14. Biological Importance (cont.) Boundary / Insulator Elements Alternative splicing / novel exons / novel genes Role in suppression of poly II transcription in cellular stress What accounts for long-term maintenance?

  15. Human Genome Structure Hetrochromatic Sequence (tandem satellite repeats) Centromeric alpha-satellite, telomere CAGGG, acrocentric rRNA and beta-satellite Euchromatic sequence ~3.1 gigabases Genes (35%) ~25,000 Exons (1%) (transcription more ubiquitous ENCODE) Repetitive Sequences 3% Simple Sequence Repeats (poly A runs, dinucleotide and trinucleotide repeats) 45% Interspersed Repetitive Elements Repetitive Element Size Copies Fraction LINE elements (retrotransposon) up to 8 kb 850,000 21% Alu elements (retrotransposon) 300 bp 1,500,000 13% LTR-retrovirus-like 6-11 kb 450,000 8% DNA transposons 1-3 kb 300,000 3% (International Human Genome Sequencing Consortium. Science 2001 Vast majority of sequence is non-coding and repetitive.

  16. Whole Genome Duplication Ancient 4N  2N Segmental Duplications Tandem Interspersed Interchromosomal intrachromosomal Types of Duplications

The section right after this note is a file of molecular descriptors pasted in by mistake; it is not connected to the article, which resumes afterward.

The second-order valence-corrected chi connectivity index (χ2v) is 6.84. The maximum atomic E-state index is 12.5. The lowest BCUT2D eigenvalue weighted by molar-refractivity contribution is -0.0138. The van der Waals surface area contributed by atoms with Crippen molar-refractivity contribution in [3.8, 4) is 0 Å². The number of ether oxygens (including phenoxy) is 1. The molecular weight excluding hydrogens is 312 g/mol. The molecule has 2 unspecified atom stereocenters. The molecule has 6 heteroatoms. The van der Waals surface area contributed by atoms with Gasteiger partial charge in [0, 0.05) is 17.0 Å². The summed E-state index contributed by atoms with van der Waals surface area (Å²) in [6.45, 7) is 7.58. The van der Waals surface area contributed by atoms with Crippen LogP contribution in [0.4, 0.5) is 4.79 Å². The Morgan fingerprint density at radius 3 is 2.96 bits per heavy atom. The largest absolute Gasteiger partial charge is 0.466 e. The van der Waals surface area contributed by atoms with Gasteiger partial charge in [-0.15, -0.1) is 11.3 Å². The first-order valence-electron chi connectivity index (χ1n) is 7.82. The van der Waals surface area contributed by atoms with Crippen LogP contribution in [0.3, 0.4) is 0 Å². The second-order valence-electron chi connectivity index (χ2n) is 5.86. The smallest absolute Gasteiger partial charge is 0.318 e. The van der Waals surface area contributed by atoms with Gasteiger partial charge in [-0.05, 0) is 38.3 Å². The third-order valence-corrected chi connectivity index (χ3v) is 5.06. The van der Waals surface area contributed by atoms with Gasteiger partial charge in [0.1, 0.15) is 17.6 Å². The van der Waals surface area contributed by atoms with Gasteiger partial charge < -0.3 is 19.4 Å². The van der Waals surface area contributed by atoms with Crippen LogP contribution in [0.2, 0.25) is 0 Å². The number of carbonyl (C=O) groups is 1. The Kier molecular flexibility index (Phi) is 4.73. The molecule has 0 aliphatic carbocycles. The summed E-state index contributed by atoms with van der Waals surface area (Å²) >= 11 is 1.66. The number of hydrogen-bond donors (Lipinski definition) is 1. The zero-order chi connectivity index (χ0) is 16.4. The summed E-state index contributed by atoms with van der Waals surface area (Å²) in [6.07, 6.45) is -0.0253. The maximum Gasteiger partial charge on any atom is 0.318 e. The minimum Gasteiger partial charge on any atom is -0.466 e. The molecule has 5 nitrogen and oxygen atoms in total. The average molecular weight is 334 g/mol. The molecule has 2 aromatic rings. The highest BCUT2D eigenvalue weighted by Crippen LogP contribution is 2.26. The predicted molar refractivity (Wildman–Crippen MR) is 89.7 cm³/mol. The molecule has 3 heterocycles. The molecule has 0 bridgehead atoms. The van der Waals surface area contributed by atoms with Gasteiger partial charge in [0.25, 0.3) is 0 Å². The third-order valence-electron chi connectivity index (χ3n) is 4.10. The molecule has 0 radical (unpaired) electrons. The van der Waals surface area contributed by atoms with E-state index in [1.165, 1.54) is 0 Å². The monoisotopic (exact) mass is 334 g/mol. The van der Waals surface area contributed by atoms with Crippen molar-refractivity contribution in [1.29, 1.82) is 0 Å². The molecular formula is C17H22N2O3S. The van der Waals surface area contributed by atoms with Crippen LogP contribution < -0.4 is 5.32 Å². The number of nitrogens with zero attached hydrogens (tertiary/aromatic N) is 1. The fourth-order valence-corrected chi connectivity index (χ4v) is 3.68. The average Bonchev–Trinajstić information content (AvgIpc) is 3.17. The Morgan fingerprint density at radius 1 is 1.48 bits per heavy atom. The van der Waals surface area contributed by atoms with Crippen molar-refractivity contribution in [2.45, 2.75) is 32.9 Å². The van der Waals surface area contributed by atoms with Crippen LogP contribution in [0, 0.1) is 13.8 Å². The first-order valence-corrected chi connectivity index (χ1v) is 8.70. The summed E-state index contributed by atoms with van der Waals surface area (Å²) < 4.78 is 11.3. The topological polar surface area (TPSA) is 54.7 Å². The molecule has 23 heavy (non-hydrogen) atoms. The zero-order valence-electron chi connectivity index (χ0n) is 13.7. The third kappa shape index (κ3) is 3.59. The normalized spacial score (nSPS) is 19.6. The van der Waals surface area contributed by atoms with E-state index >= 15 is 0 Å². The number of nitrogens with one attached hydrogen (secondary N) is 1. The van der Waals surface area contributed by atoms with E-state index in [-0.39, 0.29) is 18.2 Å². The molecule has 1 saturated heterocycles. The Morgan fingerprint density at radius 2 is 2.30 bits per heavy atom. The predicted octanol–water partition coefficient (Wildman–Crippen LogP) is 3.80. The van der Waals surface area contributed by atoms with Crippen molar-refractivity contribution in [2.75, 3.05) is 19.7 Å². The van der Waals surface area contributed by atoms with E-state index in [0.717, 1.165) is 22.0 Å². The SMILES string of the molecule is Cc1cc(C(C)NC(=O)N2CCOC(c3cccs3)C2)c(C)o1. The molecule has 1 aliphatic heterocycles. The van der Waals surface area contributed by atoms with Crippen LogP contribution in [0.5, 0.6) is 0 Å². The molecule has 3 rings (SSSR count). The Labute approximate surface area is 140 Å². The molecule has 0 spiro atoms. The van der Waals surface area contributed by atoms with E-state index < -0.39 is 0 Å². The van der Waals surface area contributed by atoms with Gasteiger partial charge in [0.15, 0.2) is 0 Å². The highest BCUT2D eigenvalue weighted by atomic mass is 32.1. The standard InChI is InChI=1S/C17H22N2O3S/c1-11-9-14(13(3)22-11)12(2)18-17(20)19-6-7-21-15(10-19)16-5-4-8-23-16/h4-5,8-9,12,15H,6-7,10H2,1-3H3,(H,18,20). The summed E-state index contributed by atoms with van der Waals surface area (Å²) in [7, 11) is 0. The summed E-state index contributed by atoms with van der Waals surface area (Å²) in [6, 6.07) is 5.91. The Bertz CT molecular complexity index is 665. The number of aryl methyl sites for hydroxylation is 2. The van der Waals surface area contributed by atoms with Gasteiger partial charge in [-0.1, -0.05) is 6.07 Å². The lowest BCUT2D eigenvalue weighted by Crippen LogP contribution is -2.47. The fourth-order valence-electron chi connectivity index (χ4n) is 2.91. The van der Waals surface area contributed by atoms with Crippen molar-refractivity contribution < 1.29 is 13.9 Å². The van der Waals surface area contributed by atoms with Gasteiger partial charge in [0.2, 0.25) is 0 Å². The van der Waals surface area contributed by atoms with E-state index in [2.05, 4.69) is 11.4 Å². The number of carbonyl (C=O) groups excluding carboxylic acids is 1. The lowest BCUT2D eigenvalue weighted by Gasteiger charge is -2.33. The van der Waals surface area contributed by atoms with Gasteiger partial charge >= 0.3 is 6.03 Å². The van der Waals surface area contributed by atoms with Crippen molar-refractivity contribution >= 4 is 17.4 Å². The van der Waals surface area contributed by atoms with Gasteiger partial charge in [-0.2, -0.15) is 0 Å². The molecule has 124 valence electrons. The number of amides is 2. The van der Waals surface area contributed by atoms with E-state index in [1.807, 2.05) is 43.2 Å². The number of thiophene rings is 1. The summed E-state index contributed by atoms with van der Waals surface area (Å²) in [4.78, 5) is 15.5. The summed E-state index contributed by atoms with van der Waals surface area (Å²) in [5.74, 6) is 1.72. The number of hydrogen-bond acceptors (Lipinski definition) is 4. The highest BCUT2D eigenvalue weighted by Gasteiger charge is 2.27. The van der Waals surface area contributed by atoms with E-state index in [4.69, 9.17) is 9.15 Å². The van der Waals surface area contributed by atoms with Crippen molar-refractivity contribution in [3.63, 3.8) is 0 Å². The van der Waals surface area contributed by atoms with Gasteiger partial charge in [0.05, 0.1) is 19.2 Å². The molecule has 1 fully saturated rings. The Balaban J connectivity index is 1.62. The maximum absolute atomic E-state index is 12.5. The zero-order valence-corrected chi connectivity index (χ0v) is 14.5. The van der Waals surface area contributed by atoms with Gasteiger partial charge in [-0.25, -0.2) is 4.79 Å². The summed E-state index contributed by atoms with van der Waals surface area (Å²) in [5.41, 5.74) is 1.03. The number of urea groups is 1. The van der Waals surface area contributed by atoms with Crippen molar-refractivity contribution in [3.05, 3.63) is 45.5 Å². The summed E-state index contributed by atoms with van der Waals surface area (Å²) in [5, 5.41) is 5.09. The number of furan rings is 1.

17. Susumu Ohno 2n 4n rearrangement 2n • Whole Genome Duplication • Vertebrate Paradigm: ancient whole genome duplications and recent tandem duplications • (review: Panopoulou (2005) TIG 10:560) • KEY CONCEPT: New genes usually derived from copies

  18. Paralogy--two genes/proteins in the same species which share sequence similarity due to duplication. 2b. Orthology--two genes/proteins in different species which share sequence similarity and are descended from a common ancestor. 3. Xenology--introduction of a new sequence into the genome by horizontal transfer between two species

  19. Segmental Duplications Segmental Duplication (SD) Time (1-50 mya) ` Time (100s mya) Key raw material for the evolution of novel genes Repetitive Element Exon

  20. Segmental Duplications (SD) 99.1% identical over 180 kb (VCF/DiGeorge Syndrome in 1 in 3000 births) 5.4% of the genome (>90% identity and >1 kb) chr22 • Properties: • Clustered • Complex regions • Dynamic regions Bailey and Eichler (2006) Nat Rev Genet

  21. SDs Underlie Recurrent Germline Deletions and Duplications I D D’ Cen Tel I D’ D Cen Non-allelic Homologous Recombination (Lupski, 1999) I I D’- D D D’ Cen Tel GAMETES D - D’ Cen Tel Change in Dosage Sensitive Genes → phenotype or disease Dynamic Regions – predisposed to further rearrangements

  22. Detection of Segmental Duplications: Whole genome assembly comparison Figure 1 identify high-copy repeats splice out blast comparisons --allowing for large gaps reinsert repeats heuristic end trimming global alignments Analyze alignments (>1 KB; >90% identity) Human Draft: Regions of SD poorly assembled (collapsed) and many unique regions with unmerged overlaps (allelic) (Bailey et al. Genome Res 2001)

  23. Genome Wide Detection Problem: Allelic/True Overlap vs. Duplication